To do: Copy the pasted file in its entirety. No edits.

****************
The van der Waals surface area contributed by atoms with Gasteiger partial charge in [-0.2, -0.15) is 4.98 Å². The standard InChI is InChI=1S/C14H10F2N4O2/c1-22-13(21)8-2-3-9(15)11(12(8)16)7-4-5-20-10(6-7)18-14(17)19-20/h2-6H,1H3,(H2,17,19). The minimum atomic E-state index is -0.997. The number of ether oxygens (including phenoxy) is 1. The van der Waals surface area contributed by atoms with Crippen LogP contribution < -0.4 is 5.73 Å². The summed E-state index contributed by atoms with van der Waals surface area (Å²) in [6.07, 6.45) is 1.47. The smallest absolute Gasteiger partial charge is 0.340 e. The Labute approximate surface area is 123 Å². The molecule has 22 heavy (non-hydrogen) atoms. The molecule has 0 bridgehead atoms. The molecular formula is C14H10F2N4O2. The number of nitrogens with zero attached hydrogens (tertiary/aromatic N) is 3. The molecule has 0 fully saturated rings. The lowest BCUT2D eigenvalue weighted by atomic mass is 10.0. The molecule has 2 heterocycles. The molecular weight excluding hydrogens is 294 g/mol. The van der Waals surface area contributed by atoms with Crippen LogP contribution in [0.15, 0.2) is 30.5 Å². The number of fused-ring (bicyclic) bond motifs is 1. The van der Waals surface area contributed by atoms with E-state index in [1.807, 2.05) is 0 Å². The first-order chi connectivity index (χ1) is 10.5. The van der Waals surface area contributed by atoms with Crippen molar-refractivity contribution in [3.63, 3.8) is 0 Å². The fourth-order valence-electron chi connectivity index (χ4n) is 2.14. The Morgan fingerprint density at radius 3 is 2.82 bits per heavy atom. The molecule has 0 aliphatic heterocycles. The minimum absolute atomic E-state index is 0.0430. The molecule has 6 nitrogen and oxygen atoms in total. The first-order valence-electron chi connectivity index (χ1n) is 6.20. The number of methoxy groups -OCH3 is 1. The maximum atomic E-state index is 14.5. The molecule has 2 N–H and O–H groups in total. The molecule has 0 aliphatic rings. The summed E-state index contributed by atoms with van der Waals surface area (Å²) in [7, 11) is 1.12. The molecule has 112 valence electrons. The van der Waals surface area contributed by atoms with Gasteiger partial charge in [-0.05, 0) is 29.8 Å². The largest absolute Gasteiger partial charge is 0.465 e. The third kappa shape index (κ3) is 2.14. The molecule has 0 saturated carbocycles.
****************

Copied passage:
The van der Waals surface area contributed by atoms with Gasteiger partial charge in [-0.2, -0.15) is 4.98 Å². The standard InChI is InChI=1S/C14H10F2N4O2/c1-22-13(21)8-2-3-9(15)11(12(8)16)7-4-5-20-10(6-7)18-14(17)19-20/h2-6H,1H3,(H2,17,19). The minimum atomic E-state index is -0.997. The number of ether oxygens (including phenoxy) is 1. The van der Waals surface area contributed by atoms with Crippen LogP contribution < -0.4 is 5.73 Å². The summed E-state index contributed by atoms with van der Waals surface area (Å²) in [6.07, 6.45) is 1.47. The smallest absolute Gasteiger partial charge is 0.340 e. The Labute approximate surface area is 123 Å². The molecule has 22 heavy (non-hydrogen) atoms. The molecule has 0 bridgehead atoms. The molecular formula is C14H10F2N4O2. The number of nitrogens with zero attached hydrogens (tertiary/aromatic N) is 3. The molecule has 0 fully saturated rings. The lowest BCUT2D eigenvalue weighted by atomic mass is 10.0. The molecule has 2 heterocycles. The molecular weight excluding hydrogens is 294 g/mol. The van der Waals surface area contributed by atoms with Crippen LogP contribution in [0.15, 0.2) is 30.5 Å². The number of fused-ring (bicyclic) bond motifs is 1. The van der Waals surface area contributed by atoms with E-state index in [1.807, 2.05) is 0 Å². The first-order chi connectivity index (χ1) is 10.5. The van der Waals surface area contributed by atoms with Crippen molar-refractivity contribution in [3.63, 3.8) is 0 Å². The fourth-order valence-electron chi connectivity index (χ4n) is 2.14. The Morgan fingerprint density at radius 3 is 2.82 bits per heavy atom. The molecule has 0 aliphatic heterocycles. The minimum absolute atomic E-state index is 0.0430. The molecule has 6 nitrogen and oxygen atoms in total. The first-order valence-electron chi connectivity index (χ1n) is 6.20. The number of methoxy groups -OCH3 is 1. The maximum atomic E-state index is 14.5. The molecule has 2 N–H and O–H groups in total. The molecule has 0 aliphatic rings. The summed E-state index contributed by atoms with van der Waals surface area (Å²) in [7, 11) is 1.12. The molecule has 112 valence electrons. The van der Waals surface area contributed by atoms with Gasteiger partial charge in [-0.05, 0) is 29.8 Å². The largest absolute Gasteiger partial charge is 0.465 e. The third kappa shape index (κ3) is 2.14. The molecule has 0 saturated carbocycles.